big buts at the train tracks

Jon Henner

Jon Henner
November 26
full time father, full time deaf activist, some times writer, most times thinker, all times wandering.


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JUNE 22, 2009 5:27PM

Answering Mary Wollstonecraft's Questions

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Note:  A few weeks ago, Mary Wollstonecraft asked that I fill out her interview questions.  Things became busy for me and I ended up not writing for almost a month.  A few nights ago, I finally came around and sacrificed some sleep for the sake of answering the questions.




Do you mind telling me some basic things about yourself--age, sex, where you live, where you grew up, any siblings, any children, where you attended school. ? Feel free to say as little or as much as you like.

I’m a 26 year old male, living in the southwest, but I grew up in the Chicago area.  I was mainstreamed or integrated for the entirety of my pre-colligiate years.  For most of primary school, I was in self-contained classrooms, which means that although I was in a mainstreamed program, solely certified teachers of the deaf orchestrated my education.  After primary school, the powers that be allowed me to be integrated for the duration of my middle school years, but those same powers forced me to attend another mainstreamed program for high school.  They didn’t want to pay for an interpreter.  I later went to Gallaudet University, the world’s only university for the Deaf, but left because I disliked the audism apparent there.  I eventually graduated with a BA in Philosophy from Illinois State University, and a MS in Psychology from Walden University.

Currently, I’m a stay at home dad for my two year old son.

Do you think men and women are different? How much is biology, how much is socialization?

This is a very difficult question to answer in brief.  Psychologists generally feel that the nature/nurture debate is pretty much bupkus.  Our behavior is a combination of both genetic effects and environmental effects.  It’s silly to believe that men and women are completely the same because we’re chemically and biologically different; however, it’s important to note that at no point is different better.

What were your parents like? How much equality existed in their marriage?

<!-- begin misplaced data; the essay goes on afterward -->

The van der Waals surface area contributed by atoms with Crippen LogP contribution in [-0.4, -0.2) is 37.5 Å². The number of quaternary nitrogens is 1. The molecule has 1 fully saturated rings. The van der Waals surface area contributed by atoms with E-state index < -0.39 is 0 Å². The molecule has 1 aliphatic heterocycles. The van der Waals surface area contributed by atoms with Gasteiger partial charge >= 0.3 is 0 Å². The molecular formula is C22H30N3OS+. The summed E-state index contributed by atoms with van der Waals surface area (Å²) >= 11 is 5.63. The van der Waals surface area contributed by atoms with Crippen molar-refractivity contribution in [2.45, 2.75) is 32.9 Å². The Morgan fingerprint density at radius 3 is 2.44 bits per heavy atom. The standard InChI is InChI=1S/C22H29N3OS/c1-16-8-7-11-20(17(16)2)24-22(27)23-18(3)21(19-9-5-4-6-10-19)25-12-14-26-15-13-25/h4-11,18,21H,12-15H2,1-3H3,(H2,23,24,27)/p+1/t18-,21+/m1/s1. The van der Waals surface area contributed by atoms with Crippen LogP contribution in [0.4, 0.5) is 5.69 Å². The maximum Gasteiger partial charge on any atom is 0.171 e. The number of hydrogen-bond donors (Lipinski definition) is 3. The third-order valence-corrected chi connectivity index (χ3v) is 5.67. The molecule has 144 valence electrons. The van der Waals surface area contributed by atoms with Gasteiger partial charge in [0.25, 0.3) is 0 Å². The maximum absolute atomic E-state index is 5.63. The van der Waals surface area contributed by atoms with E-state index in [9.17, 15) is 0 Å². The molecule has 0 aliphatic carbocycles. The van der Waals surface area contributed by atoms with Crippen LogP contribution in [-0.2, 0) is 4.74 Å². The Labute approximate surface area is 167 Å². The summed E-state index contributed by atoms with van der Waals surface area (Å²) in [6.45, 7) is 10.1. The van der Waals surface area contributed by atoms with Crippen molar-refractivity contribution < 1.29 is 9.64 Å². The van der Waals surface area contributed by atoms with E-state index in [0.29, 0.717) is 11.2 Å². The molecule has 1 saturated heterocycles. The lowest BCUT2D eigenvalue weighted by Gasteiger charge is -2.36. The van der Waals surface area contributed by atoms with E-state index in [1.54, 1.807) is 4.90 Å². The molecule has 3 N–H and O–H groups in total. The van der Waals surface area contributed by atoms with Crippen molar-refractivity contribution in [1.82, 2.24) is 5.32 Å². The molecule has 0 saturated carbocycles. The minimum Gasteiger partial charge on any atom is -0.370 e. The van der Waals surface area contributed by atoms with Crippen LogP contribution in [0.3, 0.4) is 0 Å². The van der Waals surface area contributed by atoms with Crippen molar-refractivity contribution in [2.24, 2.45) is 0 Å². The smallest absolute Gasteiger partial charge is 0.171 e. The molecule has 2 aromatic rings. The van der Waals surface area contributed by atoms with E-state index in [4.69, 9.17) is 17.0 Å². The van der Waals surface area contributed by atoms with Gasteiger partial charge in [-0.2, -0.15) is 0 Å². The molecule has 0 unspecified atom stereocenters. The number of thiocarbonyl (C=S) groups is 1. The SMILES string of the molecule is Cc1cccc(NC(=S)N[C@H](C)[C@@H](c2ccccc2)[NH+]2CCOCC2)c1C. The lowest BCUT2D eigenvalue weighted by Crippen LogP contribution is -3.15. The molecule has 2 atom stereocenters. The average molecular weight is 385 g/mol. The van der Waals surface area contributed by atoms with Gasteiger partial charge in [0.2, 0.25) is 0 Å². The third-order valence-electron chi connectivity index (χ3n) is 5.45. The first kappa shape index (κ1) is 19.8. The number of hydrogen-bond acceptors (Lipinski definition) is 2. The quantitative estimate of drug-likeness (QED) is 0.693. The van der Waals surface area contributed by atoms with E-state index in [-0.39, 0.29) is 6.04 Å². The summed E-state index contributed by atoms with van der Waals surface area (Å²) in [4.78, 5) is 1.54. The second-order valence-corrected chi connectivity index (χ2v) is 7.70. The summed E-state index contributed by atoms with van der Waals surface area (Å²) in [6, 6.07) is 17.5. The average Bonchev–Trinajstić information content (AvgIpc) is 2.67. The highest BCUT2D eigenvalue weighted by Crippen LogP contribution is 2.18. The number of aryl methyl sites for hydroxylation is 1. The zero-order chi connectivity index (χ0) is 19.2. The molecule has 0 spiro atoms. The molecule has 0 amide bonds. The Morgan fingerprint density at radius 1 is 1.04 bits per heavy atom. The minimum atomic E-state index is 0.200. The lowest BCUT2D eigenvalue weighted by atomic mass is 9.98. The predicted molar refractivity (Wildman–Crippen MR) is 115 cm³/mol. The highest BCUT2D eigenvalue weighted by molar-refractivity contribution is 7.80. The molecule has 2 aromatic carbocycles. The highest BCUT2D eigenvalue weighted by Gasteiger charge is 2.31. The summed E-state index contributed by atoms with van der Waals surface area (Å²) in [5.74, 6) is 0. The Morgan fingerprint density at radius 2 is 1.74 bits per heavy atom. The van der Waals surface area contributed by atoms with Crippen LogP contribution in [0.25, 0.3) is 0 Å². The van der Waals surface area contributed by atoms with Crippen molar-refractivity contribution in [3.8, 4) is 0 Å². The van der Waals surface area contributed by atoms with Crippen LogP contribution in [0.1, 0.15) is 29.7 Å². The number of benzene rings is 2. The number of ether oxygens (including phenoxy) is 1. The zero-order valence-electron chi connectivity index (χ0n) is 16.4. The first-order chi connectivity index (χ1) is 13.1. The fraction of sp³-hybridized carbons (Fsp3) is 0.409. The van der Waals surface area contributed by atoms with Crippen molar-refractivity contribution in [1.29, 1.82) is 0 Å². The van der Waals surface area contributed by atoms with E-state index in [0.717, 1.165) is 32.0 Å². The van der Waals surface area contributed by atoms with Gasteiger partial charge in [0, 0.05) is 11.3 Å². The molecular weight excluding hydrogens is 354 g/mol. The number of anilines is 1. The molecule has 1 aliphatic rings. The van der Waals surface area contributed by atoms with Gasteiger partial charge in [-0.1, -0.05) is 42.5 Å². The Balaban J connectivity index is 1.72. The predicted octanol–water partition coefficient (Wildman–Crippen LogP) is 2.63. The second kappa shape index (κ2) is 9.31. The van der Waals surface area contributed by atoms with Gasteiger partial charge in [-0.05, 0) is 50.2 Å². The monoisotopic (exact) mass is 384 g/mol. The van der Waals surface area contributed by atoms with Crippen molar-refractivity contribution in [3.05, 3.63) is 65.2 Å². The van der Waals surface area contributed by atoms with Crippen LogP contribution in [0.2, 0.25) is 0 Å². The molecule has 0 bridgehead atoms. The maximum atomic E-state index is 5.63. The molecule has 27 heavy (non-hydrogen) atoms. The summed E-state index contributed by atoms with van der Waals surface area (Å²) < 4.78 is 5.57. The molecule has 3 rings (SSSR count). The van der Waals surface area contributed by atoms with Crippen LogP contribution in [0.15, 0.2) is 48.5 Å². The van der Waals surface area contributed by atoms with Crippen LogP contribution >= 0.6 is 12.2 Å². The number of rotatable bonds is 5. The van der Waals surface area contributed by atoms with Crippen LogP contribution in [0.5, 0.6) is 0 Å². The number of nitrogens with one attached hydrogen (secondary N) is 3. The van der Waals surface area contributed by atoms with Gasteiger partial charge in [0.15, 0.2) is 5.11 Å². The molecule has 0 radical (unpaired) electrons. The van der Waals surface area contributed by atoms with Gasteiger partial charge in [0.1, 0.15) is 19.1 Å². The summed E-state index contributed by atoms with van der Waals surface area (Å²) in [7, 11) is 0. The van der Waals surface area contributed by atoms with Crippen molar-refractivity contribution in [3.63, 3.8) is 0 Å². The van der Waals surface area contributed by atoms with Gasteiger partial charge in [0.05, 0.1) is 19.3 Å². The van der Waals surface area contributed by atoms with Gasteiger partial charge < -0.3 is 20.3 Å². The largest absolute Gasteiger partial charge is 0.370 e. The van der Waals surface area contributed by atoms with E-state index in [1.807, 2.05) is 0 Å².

I grew up in a relatively traditional family.  Both my parents worked full time, but it was pretty clear that my mom did most of the domestic chores.  I’m not sure how their marriage was.  Deaf people tend to miss verbal social cues and my parents are very good at hiding visual social cues.  But, they’ve been married for 40 years this winter.  They must be doing something right.

How much are you involved with kids right now--your own children, friends' and relatives' children, volunteer work, as a career?

I don’t do other people’s kids.  I don’t like ‘em.  They’re small, fragile, annoying, and I’m always afraid that if I interact with one, I’ll be accused of varying forms of abuse.  But, I’m a stay at home Dad for my own son.

 What jobs have you had? Please remember to  include all caregiving jobs--e.g, babysitting, parenting, elder care.

I’ve had a lot of jobs of little note.  But, for a few months, I worked as a supervisor in a group home.  The home was populated with adults, each of which had a variety of disabilities.  I was selected for that particular group home because some of the residents, in addition to their varying psychological, physical, and behavioral challenges, had varying degrees of hearing loss.  One of the residents responded poorly to his hearing caretakers and often mutilated himself when he couldn’t communicate.  After two reconstructive surgeries, the group home owners finally got it into their collective heads to hire some deaf workers.

What’s really sad was that it took permanent injuries before the boss-folks realized that communicating with a deaf person is pretty vital.

I’ve also worked as a teacher’s aide, and a wrestling coach.

At what stage was the women's movement when you were a child and teen?  Were members of your family involved? Was it talked about at home and in school?

I really came of age during the 90s.  This was when Hillary Clinton was the First Lady and had to bake cookies in order to be accepted by the general population.  If I recall my studies correctly, this time period was when the second wave was gradually being replaced by what would be called the third wave of feminism.  As far as I know, none of my immediate family members were directly involved in the feminist movement, but some of my outer family members were.

I don’t really recall whether or not feminism was taught in primary and secondary schools.  It was something that I had to explore for myself, and I admit that there were many pitfalls.

 When did  you first notice sexism, whether directed at you or anyone else? Do you  ever find yourself being a sexist? Has anyone else accused you of sexism?